I had been flying balloons for several years at that point.  I knew it would be impossible for Cheryl, her first time at the ‘controls’ to land that BAB (big assed balloon) on that big yellow ‘X’!  No way!  But, she did!  She landed the ballon like a soft floating feather right smack dab in the very center of the ‘X’!  WHAT!  Yup, again humility at the hands of TLOML!  Shoot, I could not have done that!

Preston found us easy since we were in radio contact the entire flight. We packed up and headed for breakfast.  I don’t remember much about that because I was still wondering how the heck she could have made it look so easy.  I figured our The Gila and Salt River base and Meridian Hot Air Balloon and Airship Ascension Social Society, Inc.,  had a new balloon pilot.  WRONG!

A few days later I asked, “Sweetness, would you like to fly the balloon tomorrow morning?”  She said, “Why?”  

I’ve always figured that she thought that her one and only flight went perfectly well, how could she improve on it…  Yup!  Humbling!

Over the past half-century we’ve shared a goodly number of memorable adventures.  A couple were dangerous and very life-threatening.  Going to Cambodia during the Vietnam War was not the smartest thing looking back. We both experienced close calls and harrowing moments.  See the links listed earlier.

One of our nicest trips was to visit our friend Ronnie.  He’d do a better job in his present condition than the train wreck we have in the White House presently!

Many wonderful road trips and as many in our small airplanes.  One favorite airplane was the modified 1950 Bellanca “Cruisemaster” I owned with two partners.  Below: at Sedona with N-6RJ and fellow balloonist, Don Campbell’s V-35 ‘Bonanza’ parked next to our Bellanca.

Another very close call was our last, very last, trip to Mexico.  That too is covered in detail via the following link:


NOPE!  No more trips to Mexico for Cheryl and me!  Sure, bad things can happen anywhere.  But in Mexico, you can’t risk carrying a weapon for protection.  In Arizona, it’s expected!  Other states have reciprocity agreements as well.  There’s something about knowing you have a last-ditch ability to defend yourself.

A few years ago I mentioned that I was going to renew my CWP (Concealed Weapon Permit).  Cheryl said, “Maybe I’ll go with you!”  

Hmmm!  Cheryl had shown no interest in shooting. Ever!  In fact I taught her to shoot a rifle when we were first married.  Just one time and just a couple of shots!  Now, 40 + years later she decides to obtain her CWP!  “Why the sudden interest?” I asked.  “Well, we have experienced a couple of home invasions not far from here.  It seems like a good idea!”  Of course I agreed.  We made arrangements with another couple to attend a certified CWP course.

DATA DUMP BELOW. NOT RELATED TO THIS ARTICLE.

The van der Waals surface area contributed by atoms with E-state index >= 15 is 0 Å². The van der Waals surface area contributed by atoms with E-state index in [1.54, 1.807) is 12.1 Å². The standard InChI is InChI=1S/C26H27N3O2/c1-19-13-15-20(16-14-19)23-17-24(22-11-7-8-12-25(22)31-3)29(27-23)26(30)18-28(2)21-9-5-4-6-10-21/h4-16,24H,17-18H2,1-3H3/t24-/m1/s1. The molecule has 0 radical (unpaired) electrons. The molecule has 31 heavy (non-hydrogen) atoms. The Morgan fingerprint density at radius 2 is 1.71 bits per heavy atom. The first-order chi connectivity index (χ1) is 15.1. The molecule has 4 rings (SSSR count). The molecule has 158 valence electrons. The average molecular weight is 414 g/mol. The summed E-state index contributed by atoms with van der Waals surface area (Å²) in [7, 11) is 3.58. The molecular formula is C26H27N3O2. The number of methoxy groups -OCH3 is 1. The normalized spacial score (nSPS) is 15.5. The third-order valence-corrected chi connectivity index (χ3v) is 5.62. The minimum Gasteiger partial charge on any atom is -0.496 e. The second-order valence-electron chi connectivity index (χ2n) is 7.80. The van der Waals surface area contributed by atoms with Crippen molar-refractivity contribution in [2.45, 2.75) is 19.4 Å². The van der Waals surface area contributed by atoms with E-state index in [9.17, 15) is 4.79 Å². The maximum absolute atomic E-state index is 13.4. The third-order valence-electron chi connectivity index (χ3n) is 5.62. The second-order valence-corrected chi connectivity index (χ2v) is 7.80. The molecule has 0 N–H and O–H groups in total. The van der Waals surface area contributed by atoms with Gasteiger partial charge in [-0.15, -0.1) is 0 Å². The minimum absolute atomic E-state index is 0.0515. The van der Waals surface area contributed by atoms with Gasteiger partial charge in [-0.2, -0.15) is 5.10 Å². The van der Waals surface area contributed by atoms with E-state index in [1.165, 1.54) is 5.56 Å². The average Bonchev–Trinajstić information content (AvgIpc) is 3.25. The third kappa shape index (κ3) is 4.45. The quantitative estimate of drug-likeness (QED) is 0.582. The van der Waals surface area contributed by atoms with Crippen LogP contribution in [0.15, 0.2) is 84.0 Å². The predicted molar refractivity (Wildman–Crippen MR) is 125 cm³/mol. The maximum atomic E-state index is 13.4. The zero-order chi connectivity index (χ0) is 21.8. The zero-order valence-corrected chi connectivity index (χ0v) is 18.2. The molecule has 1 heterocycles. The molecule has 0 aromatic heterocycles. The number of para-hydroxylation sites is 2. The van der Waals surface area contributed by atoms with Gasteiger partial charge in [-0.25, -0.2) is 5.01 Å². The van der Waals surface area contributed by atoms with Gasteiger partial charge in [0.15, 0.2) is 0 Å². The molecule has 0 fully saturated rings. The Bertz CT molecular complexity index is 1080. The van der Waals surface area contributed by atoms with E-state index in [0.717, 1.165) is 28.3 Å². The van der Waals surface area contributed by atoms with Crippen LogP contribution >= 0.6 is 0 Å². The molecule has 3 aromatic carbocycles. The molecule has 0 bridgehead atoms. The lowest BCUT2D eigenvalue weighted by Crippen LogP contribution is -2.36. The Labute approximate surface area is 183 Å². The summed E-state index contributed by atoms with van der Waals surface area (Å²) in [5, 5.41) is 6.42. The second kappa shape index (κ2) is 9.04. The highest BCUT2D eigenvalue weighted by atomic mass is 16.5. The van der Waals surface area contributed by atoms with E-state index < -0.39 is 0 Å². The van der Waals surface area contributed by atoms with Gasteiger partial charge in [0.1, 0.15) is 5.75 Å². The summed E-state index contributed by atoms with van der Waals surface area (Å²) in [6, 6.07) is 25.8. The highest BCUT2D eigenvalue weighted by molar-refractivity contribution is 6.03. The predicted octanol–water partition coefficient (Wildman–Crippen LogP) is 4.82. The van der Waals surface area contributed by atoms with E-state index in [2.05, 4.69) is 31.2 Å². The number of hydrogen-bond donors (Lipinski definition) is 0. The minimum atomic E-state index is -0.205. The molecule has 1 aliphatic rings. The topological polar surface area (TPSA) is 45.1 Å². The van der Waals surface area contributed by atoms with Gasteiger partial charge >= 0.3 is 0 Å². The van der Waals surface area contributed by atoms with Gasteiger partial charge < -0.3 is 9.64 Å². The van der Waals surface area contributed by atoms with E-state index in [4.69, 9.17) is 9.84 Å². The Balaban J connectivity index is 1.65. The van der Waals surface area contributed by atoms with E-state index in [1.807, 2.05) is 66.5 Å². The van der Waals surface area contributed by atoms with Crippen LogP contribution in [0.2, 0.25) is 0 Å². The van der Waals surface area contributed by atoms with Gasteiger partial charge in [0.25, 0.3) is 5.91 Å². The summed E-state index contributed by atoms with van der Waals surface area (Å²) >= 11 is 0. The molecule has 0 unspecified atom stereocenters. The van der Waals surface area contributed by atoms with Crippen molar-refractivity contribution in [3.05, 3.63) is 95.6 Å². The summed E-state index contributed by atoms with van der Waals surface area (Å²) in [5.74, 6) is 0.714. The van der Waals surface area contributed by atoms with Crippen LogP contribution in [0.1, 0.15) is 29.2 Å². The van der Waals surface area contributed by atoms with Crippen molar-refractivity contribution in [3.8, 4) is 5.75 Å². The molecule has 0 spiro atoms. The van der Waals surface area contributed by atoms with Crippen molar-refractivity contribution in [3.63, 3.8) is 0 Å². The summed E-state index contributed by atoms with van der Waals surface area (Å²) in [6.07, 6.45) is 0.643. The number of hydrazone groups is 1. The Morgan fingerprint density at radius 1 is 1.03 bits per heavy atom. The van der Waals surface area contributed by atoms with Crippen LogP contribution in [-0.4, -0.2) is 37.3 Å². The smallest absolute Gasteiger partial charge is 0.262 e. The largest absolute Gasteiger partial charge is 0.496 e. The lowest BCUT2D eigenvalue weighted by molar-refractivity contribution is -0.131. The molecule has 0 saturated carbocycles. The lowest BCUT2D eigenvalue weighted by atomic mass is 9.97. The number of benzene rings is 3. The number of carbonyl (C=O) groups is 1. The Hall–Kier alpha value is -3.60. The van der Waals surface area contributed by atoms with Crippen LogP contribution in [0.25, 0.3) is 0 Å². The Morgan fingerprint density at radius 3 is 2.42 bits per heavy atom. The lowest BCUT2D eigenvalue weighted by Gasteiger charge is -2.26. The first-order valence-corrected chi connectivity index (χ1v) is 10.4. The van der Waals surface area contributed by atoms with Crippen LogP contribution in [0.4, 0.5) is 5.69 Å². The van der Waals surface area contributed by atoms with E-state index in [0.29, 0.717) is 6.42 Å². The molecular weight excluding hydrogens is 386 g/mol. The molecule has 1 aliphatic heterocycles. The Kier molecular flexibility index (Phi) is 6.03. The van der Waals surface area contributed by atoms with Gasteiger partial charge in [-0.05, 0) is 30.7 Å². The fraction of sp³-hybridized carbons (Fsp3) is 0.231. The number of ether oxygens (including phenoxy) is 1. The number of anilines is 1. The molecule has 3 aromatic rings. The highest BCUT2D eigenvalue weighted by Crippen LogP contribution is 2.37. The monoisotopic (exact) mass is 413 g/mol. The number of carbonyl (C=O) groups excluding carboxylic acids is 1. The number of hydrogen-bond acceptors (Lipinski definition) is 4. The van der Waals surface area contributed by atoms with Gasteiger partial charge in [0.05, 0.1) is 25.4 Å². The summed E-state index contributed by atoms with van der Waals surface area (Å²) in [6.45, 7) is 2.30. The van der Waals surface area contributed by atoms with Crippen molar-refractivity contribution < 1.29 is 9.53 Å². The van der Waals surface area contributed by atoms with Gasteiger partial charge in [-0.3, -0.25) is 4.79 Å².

We went through the half-day ground school, then broke for lunch.  Next we went down to the room where the firearm safety was taught.  All good, then we were to go to the big indoor shooting range located in the basement of the large home where the CWP program is shared with a Mesa, AZ family. 

The actual shooting objective was to hit a human shaped target positioned 50′ away.  To pass, it would be necessary to hit the target (anywhere on the target) 10 times!  

Luella, the other female in our group shot first.  She hit the target with a couple of her shots outside the human shape.  She passed.  The next shooter, Cheryl, shot!  Boy Howdy!  

She had a tight grouping where the heart would be.  Then she reloaded and shot again!  Same results.

Cheryl in our Phnom Penh villa – Cambodia 1972

The instructor remarked to Cheryl, “You must shoot a lot!”  “No,” Cheryl said, “I haven’t fired a pistol ever and haven’t held a rifle since we were first married!!”  The instructor was aghast!  He said, “I don’t believe this, try mine!” He handed Cheryl his 9MM Glock.”  He explained the workings of the Glock.  Cheryl shot again.  Same results!  She out shot everyone including the instructor.  I’ve been a shooter since I was a younker in Wyoming.   Cheryl surprised us all with an amazing performance!  Humbling!  Cheryl shrugged, it is what it is.  No explanation!  Yup! another dose of humble pie from TLOML!